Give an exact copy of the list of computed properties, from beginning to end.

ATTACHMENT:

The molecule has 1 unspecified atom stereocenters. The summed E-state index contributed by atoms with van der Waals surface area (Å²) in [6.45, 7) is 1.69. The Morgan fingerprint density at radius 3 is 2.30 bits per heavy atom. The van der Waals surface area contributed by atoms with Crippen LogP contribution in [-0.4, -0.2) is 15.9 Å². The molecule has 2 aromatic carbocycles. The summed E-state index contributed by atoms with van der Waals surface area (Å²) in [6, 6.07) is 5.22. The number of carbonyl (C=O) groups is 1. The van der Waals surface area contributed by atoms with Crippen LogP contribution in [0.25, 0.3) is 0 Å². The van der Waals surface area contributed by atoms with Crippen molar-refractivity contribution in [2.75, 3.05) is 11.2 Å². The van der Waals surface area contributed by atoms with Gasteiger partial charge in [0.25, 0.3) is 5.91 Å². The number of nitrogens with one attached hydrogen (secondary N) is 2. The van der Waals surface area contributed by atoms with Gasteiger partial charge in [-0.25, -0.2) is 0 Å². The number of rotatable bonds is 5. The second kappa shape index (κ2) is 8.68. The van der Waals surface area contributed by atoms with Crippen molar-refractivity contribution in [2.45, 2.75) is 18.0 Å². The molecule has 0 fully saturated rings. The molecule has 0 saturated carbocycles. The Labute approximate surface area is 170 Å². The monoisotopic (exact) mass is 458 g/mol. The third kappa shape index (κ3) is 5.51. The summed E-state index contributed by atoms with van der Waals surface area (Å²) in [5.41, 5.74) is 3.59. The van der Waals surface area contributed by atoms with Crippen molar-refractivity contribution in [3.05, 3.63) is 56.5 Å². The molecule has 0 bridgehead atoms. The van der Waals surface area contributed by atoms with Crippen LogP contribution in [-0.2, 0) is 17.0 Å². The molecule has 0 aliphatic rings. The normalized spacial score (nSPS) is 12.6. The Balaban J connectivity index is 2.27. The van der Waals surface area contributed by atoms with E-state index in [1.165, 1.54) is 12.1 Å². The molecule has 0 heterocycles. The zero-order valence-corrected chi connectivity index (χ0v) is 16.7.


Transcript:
The molecule has 1 unspecified atom stereocenters. The summed E-state index contributed by atoms with van der Waals surface area (Å²) in [6.45, 7) is 1.69. The Morgan fingerprint density at radius 3 is 2.30 bits per heavy atom. The van der Waals surface area contributed by atoms with Crippen LogP contribution in [-0.4, -0.2) is 15.9 Å². The molecule has 2 aromatic carbocycles. The summed E-state index contributed by atoms with van der Waals surface area (Å²) in [6, 6.07) is 5.22. The number of carbonyl (C=O) groups is 1. The van der Waals surface area contributed by atoms with Crippen LogP contribution in [0.25, 0.3) is 0 Å². The van der Waals surface area contributed by atoms with Crippen molar-refractivity contribution in [2.75, 3.05) is 11.2 Å². The van der Waals surface area contributed by atoms with Gasteiger partial charge in [0.25, 0.3) is 5.91 Å². The number of nitrogens with one attached hydrogen (secondary N) is 2. The van der Waals surface area contributed by atoms with Gasteiger partial charge in [-0.25, -0.2) is 0 Å². The number of rotatable bonds is 5. The second kappa shape index (κ2) is 8.68. The van der Waals surface area contributed by atoms with Crippen molar-refractivity contribution in [2.45, 2.75) is 18.0 Å². The molecule has 0 fully saturated rings. The molecule has 0 saturated carbocycles. The Labute approximate surface area is 170 Å². The monoisotopic (exact) mass is 458 g/mol. The third kappa shape index (κ3) is 5.51. The summed E-state index contributed by atoms with van der Waals surface area (Å²) in [5.41, 5.74) is 3.59. The van der Waals surface area contributed by atoms with Crippen molar-refractivity contribution in [3.05, 3.63) is 56.5 Å². The molecule has 0 bridgehead atoms. The van der Waals surface area contributed by atoms with Crippen LogP contribution in [-0.2, 0) is 17.0 Å². The molecule has 0 aliphatic rings. The normalized spacial score (nSPS) is 12.6. The Balaban J connectivity index is 2.27. The van der Waals surface area contributed by atoms with E-state index in [1.165, 1.54) is 12.1 Å². The molecule has 0 heterocycles. The zero-order valence-corrected chi connectivity index (χ0v) is 16.7.